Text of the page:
When the veterinarian graduates from veterinary school, he or she is administered the veterinarian's oath, which includes a promise "to use my scientific knowledge and skills for the benefit of society through the protection of animal health, the relief of animal suffering, the conservation of livestock resources, the promotion of public health, and the advancement of medical knowledge" (see the Appendix, Volume 5). The veterinarian is immediately faced with a fundamental ethical dilemma: to whom does he or she owe primary loyalty, the owner or the animal? In a 1978 article, Rollin used the examples of a pediatrician and a car mechanic to illustrate the two possible choices. When the repairs on a car are more costly than the car's value, the owner can simply tell the mechanic to "junk" it or not do the repairs; there is no such choice in a necessary surgery or treatment of a child (Rollin, 1978). The pediatrician is ethically (and legally) obligated to act as advocate of the child's well-being. On the other hand, the basic current legal status of animals is that they are property, although their sentient qualities have been the basis of limited protection provided by so-called welfare laws (in the United States, primarily local anticruelty ordinances and federal laboratory animal laws).

In addition to the responsibilities they have to the animal and the owner, veterinarians must weigh practice judgments in light of the needs of society in general ("public health"), peers, and themselves as well. As the oath also states, "I will practice my profession conscientiously, with dignity, and in keeping with the principles of veterinary medical ethics. I accept as a lifelong obligation the continual improvement of my professional knowledge and competence" (Appendix, Volume 5). In the face of often conflicting interests of animal, owner, society, profession, and self, the individual veterinarian is often presented with situations that require complex ethical judgments (Rollin, 1988). The traditional minimalistic animal ethics proscribing cruelty, from which anticruelty laws derived, are not adequate to mid-twentieth-century uses of animals such as confinement agriculture or testing and research, which were not matters of cruelty yet caused significant suffering in pursuit of profit and scientific knowledge (Rollin, 1981). In seeking a new animal ethic, society began to apply the notion of rights, which protect human nature from being submerged for the sake of general welfare, to animals in order to protect their fundamental interests as dictated by their nature (or "telos"). The veterinarian came to be considered a natural animal advocate. As society elevated to the status of animals by applying a rights ethic, the status and effectualness of the veterinarian began to increase (Rollin, 1983).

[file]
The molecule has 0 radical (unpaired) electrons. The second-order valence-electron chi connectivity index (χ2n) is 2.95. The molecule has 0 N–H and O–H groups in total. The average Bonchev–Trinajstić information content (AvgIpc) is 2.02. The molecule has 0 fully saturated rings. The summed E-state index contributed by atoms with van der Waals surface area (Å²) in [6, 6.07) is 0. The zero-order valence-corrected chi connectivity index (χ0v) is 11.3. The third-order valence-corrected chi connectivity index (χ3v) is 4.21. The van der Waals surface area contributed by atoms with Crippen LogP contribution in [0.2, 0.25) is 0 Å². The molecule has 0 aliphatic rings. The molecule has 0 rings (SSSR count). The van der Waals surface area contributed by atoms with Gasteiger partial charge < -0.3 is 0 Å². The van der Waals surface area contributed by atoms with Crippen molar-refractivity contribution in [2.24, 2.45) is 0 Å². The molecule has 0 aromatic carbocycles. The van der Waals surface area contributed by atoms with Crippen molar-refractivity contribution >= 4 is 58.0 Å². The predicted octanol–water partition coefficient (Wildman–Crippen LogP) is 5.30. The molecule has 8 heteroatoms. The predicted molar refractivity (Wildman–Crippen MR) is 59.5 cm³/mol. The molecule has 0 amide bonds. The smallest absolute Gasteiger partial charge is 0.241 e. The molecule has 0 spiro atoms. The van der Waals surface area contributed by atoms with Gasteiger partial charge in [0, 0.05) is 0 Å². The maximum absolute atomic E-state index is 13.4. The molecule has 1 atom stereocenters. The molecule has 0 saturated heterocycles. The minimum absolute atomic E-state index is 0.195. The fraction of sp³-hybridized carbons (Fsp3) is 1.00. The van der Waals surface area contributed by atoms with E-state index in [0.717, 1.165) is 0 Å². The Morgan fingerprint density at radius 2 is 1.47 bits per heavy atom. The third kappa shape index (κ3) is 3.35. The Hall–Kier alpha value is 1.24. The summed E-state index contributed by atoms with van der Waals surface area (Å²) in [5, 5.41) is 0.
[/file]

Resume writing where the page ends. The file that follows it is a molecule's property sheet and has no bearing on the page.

Laboratory-Animal Legislation: Effect on the Profession